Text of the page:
The African region has nearly 3,000 species of butterflies, mainly distributed in tropical rainforests near the equator.
The yellow swallowtail butterfly in the top center of the picture is one of the most famous butterfly species in Africa. It is called Papilio dardanus, whose females exhibit polymorphism. The female butterfly can imitate various poisonous butterflies or moths. Its male butterfly is easy to recognize with black patterns on its creamy yellow wings and the tails on hindwings. In some distribution areas (e.g. Ethiopia, Madagascar), female butterflies are very similar to male butterflies in color, pattern and morphology. In other regions, most of the female butterflies' hind wings have no tail, and their forms differ a lot to mimic other poisonous butterflies. More than 100 species of polymorphic females are known among African swallowtail butterflies.
At the bottom of the picture, in the center left is a Papilio demoleus, one of the most widely distributed butterflies in the world, from Papua New Guinea, Australia, and Hawaii, along the southern Asian continent until central Africa. In recent years, this butterfly has spreaded to the Dominican Republic in the Western Hemisphere and also arrived in Jamaica and Puerto Rico. They are all from Southeast Asia, but it is still unclear how the species arrived in other regions.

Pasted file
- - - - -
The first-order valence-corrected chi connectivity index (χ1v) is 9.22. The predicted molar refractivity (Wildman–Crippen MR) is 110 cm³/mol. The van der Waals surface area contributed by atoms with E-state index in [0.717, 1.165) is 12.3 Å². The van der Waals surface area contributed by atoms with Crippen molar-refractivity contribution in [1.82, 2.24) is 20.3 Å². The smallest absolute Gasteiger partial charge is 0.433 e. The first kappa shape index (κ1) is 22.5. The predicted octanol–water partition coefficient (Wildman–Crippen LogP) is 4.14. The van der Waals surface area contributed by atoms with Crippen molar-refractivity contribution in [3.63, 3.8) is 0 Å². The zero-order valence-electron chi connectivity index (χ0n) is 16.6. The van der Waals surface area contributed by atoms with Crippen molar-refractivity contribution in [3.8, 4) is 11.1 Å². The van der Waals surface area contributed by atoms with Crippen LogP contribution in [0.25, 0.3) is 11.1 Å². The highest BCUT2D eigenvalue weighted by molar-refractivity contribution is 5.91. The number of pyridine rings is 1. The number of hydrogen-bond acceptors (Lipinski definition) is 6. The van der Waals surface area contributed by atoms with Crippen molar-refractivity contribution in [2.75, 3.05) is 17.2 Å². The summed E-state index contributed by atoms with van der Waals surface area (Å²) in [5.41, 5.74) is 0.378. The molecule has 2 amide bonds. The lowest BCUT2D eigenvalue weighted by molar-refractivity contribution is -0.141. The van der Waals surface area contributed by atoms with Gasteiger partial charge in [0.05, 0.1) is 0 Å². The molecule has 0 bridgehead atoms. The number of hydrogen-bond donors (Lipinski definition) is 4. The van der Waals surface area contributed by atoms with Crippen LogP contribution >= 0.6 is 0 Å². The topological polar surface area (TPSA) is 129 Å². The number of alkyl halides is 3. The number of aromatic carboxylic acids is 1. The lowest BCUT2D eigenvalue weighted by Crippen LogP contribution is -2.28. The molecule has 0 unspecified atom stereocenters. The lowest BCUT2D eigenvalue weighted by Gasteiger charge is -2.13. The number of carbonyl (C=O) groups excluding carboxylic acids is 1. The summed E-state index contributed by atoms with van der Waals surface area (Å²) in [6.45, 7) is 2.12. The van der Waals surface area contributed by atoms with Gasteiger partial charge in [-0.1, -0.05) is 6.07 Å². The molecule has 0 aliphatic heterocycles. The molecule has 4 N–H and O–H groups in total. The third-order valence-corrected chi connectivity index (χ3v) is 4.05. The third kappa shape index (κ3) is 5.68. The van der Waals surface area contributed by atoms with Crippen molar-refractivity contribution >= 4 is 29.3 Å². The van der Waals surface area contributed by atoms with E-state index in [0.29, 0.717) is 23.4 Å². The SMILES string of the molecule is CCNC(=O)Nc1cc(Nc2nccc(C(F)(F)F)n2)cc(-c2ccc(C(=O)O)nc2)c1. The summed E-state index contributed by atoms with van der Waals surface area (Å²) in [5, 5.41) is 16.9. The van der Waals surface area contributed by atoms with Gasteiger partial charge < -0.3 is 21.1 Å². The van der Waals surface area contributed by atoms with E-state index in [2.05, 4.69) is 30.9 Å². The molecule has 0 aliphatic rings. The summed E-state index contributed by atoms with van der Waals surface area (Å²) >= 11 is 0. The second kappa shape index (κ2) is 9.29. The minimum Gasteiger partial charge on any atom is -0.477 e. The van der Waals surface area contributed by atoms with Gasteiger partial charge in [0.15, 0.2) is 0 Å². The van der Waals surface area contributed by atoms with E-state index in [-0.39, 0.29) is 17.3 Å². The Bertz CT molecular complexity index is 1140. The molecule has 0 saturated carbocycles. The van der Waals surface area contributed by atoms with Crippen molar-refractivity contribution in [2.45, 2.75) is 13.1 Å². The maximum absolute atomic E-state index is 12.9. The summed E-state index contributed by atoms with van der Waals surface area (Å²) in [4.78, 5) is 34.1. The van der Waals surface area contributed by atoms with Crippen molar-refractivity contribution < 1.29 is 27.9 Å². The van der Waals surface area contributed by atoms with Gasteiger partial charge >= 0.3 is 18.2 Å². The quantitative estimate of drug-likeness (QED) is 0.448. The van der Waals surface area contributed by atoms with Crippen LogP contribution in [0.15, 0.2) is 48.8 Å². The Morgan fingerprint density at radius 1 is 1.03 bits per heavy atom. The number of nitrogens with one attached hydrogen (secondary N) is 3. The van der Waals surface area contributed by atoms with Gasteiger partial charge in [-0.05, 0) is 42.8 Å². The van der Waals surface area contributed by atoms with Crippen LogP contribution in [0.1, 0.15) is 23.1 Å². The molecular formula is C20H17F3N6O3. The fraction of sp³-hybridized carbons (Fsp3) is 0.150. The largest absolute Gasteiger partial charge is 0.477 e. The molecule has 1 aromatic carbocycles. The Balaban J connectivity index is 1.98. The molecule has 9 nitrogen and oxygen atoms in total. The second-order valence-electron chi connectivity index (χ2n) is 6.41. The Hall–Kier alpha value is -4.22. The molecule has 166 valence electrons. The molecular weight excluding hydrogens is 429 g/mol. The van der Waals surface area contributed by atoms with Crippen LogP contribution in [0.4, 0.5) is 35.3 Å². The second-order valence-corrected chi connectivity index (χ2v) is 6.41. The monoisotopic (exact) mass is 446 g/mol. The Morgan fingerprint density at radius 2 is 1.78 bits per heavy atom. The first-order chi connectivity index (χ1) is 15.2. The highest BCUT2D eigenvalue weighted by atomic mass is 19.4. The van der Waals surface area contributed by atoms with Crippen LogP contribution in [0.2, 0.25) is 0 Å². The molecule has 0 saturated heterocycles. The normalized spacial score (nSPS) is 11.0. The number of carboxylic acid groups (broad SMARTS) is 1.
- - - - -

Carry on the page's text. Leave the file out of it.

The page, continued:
The column of butterflies on the far right of the picture are Graphium antheus, on their left are broadly green-banded swallowtails (Papilio bromius). The three green butterflies in the center left are the apple-green swallowtails (Papilio phorcas), on their upper-left are 4 acraea swordtails (Graphium ridleyanus) and on their lower-right are 2 giant emperors (Charaxes castor). These are the species native to the rainforests of central Africa.
In addition, there is also one Papilio zagreus from South America in the picture, which is under the Graphium antheus.